An earthquake of magnitude 6.8 has struck in northern Chile.
The powerful tremor hit the region of Antofagasta around 3.40am, causing several towns to lose power.
Video taken inside a temporary office building at a mining site showed objects moving around and street lights outside swaying back and forth.
One photo showed what purported to be a crack in the wall of a local hospital following the quake.
Other CCTV footage showed telephone poles and buildings rocking back and forth as the tremor passed.
However, there have been no reports of major damage or casualties so far.
The Antofagasta regional government said the town of Toconao and the Ayllu de Solor neighbourhood in San Pedro de Atacama were left without power.
Power was restored to the neighbourhood around half an hour later while workers were still trying to repair power cables in Toconao.
Chile is prone to powerful earthquakes because it sits on the Pacific Ring of Fire - a chain of very active seismological zones that circles the Pacific Ocean.
Off the coast of Chile is where the Nazca tectonic plate meets the South American tectonic plate.
The Nazca plate is subducted - or submerged under - the South American plate, creating pressure that is sometimes relieved in the form of earthquakes.
In 2018, Chile was hit by 8,000 quakes in just 12 months, though most of them were too small to be felt.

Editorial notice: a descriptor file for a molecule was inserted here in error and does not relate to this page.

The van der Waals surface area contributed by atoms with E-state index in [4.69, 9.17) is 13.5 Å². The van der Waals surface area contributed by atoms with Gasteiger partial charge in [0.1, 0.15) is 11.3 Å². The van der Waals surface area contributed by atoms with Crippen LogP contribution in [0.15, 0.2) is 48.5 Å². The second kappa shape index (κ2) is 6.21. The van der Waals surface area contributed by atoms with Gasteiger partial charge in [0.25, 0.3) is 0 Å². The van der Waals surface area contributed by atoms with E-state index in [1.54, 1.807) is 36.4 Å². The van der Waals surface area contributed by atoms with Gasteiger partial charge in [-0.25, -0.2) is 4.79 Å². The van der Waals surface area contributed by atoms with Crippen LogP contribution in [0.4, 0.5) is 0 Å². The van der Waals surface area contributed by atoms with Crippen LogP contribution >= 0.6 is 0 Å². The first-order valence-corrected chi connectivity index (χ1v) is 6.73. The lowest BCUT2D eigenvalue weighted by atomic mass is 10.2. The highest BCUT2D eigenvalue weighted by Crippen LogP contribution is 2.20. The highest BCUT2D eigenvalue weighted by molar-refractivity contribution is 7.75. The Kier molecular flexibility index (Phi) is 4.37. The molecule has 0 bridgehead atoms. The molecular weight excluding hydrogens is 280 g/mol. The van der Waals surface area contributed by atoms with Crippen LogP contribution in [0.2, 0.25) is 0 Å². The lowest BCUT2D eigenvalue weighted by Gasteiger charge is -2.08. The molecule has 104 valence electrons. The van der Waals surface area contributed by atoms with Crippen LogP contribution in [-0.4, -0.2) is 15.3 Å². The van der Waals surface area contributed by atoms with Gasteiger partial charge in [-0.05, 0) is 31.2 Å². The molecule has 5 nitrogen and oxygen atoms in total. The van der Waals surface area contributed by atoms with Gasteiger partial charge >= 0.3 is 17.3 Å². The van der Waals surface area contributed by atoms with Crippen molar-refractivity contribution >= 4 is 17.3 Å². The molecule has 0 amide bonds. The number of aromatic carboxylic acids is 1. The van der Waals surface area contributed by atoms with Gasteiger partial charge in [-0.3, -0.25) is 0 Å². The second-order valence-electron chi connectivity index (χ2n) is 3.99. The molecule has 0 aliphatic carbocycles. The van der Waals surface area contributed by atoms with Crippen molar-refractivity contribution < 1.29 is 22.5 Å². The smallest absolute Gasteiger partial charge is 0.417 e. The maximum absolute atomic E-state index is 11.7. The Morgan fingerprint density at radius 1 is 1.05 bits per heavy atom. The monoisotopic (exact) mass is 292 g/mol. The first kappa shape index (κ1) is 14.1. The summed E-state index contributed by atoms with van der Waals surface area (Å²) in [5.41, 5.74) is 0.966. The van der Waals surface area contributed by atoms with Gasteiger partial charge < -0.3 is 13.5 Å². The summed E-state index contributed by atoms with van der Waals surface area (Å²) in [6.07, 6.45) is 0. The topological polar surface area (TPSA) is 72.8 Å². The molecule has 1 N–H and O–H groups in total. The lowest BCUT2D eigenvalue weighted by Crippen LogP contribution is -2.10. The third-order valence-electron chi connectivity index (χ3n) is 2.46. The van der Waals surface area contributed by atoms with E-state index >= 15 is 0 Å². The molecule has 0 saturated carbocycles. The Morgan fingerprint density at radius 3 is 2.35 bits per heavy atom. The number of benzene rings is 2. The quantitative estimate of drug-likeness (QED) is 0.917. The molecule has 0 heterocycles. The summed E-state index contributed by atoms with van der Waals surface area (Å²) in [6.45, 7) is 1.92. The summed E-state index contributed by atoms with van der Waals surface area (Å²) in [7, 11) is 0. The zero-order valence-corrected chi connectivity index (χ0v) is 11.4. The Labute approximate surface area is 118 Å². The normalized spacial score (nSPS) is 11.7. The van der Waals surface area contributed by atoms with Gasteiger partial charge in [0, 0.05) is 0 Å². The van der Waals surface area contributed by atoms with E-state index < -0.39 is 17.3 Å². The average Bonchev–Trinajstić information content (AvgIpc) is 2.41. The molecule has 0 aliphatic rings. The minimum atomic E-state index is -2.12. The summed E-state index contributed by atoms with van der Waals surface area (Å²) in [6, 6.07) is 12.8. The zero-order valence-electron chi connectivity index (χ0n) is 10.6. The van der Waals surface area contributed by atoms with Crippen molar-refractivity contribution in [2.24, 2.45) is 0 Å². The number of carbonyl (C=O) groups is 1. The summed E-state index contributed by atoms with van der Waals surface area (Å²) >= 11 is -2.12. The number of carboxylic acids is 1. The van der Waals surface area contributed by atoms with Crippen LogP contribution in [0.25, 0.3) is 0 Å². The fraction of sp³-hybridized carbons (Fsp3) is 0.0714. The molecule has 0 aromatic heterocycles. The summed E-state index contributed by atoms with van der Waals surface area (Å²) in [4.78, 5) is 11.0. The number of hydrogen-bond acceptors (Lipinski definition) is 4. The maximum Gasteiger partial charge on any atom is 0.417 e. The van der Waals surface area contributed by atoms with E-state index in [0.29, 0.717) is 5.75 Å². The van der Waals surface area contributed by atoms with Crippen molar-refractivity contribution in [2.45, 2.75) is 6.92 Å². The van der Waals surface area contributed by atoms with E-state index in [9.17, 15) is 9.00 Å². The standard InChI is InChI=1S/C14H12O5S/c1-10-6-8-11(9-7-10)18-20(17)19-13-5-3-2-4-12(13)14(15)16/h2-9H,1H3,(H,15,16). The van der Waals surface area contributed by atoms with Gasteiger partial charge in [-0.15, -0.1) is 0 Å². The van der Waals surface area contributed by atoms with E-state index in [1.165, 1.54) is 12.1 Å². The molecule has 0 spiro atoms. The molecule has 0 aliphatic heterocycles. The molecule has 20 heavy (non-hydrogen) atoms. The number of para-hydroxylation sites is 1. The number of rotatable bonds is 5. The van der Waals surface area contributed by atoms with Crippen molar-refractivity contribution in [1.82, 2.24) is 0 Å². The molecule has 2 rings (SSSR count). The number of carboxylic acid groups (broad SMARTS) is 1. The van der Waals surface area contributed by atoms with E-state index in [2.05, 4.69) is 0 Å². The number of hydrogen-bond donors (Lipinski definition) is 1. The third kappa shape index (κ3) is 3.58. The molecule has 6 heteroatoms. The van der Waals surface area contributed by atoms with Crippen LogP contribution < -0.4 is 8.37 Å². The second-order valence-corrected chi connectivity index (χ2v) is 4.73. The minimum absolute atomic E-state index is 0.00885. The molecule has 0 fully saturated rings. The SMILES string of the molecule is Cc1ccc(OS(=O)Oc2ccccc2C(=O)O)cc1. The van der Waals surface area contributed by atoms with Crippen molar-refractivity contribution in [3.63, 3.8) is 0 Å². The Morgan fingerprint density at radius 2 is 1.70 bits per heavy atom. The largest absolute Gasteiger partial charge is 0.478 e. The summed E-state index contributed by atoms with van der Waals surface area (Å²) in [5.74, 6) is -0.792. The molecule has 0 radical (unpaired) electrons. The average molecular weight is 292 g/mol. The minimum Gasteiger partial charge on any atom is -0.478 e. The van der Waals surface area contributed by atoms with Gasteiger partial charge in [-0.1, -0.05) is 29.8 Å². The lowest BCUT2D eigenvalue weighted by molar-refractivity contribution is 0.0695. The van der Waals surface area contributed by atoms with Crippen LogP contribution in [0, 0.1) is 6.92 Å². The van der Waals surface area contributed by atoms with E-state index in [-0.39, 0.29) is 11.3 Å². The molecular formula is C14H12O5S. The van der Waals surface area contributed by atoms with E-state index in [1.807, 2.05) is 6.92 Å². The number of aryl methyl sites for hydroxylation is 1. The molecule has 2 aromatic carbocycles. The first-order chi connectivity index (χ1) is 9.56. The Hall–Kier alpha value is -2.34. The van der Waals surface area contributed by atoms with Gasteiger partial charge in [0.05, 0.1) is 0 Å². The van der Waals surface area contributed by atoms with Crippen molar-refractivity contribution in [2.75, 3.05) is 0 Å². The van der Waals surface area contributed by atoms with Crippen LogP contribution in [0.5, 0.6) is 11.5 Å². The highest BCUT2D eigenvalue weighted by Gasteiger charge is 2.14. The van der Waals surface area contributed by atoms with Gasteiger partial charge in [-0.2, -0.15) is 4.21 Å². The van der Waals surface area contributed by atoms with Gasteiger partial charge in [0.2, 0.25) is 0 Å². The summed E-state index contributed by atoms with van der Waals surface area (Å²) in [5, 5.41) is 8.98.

The last major earthquake hit the country in 2010 with a magnitude 8.8 tremor, causing a tsunami which killed more than 500 people.
Ninety per cent of the population were left without power after the quake, which lasted for several days in some regions.
The tsunami travelled across the Pacific, causing damage in California to the north, and extensive damage to Japanese fisheries some 10,000 miles to the west.
In 1960, Chile was hit by the most powerful earthquake ever recorded - with a magnitude of 9.5.
Estimates of the number of people killed range from 1,000 to 7,000, while it is thought the damage caused cost almost $7billion, adjusted for inflation.
The tsunami caused by the quake hit seven countries including Japan, China, the Philippines, New Zealand and Australia.
Several major landslides were reported in Chile, almost overflowing a major lake and permanently changing the geography of some locations.
The quake also triggered an eruption of the Cordón Caulle volcano, which lasted for 59 days.
Around 40 per cent of houses in Valdivia, the town closest to the epicentre, were destroyed leaving an estimated 200,000 people homeless.